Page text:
DEV Community πŸ‘©β€πŸ’»πŸ‘¨β€πŸ’»

Jeremy Keith
Jeremy Keith

Posted on • Originally published at adactio.com on

ARIA in CSS

Sara tweeted something recently that resonated with me:

Also, Pro Tip: Using ARIA attributes as CSS hooks ensures your component will only look (and/or function) properly if said attributes are used in the HTML, which, in turn, ensures that they will always be added (otherwise, the component will obv. be broken)

Yes! I didn’t mention it when I wrote about accessible interactions but this is my preferred way of hooking up CSS and JavaScript interactions. Here’s old Codepen where you can see it in action:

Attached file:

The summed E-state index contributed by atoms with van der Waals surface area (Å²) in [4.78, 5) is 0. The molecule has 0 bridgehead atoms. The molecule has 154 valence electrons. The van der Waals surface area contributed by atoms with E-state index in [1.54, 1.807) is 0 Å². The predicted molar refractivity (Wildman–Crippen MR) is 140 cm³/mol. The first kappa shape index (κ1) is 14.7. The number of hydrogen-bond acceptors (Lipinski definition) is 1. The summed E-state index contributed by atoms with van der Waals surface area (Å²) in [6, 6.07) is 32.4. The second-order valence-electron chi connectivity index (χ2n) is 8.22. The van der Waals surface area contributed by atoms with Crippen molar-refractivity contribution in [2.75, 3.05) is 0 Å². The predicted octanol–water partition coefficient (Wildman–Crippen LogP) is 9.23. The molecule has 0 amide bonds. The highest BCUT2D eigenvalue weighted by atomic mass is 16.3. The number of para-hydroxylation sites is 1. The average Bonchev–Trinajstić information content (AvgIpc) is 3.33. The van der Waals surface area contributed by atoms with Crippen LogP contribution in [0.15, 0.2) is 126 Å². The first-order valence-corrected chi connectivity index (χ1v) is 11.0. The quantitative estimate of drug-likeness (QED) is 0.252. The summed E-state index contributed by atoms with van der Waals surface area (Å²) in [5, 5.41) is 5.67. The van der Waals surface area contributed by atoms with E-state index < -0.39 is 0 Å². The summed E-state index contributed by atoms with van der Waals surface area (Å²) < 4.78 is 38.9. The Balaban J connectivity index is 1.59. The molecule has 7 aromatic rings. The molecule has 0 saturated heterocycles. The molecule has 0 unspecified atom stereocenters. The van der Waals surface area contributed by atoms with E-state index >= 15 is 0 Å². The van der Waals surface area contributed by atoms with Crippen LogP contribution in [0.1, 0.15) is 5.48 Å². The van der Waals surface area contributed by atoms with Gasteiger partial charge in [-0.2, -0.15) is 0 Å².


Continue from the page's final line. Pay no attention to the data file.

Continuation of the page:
[aria-hidden='true'] {
  display: none;
}

Enter fullscreen mode Exit fullscreen mode

In order for the functionality to work for everyoneβ€”screen reader users or notβ€”I have to make sure that I’m toggling the value of aria-hidden in my JavaScript.

There’s another advantage to this technique. Generally, ARIA attributesβ€”like aria-hiddenβ€”are added by JavaScript at runtime (rather than being hard-coded in the HTML). If something goes wrong with the JavaScript, the aria-hidden value isn’t set to β€œtrue”, which means that the CSS never kicks in. So the default state is for content to be displayed. There’s no assumption that the JavaScript has to work in order for the CSS to make sense.

It’s almost as though accessibility and progressive enhancement are connected somehow…

Top comments (0)

🌚 Life is too short to browse without dark mode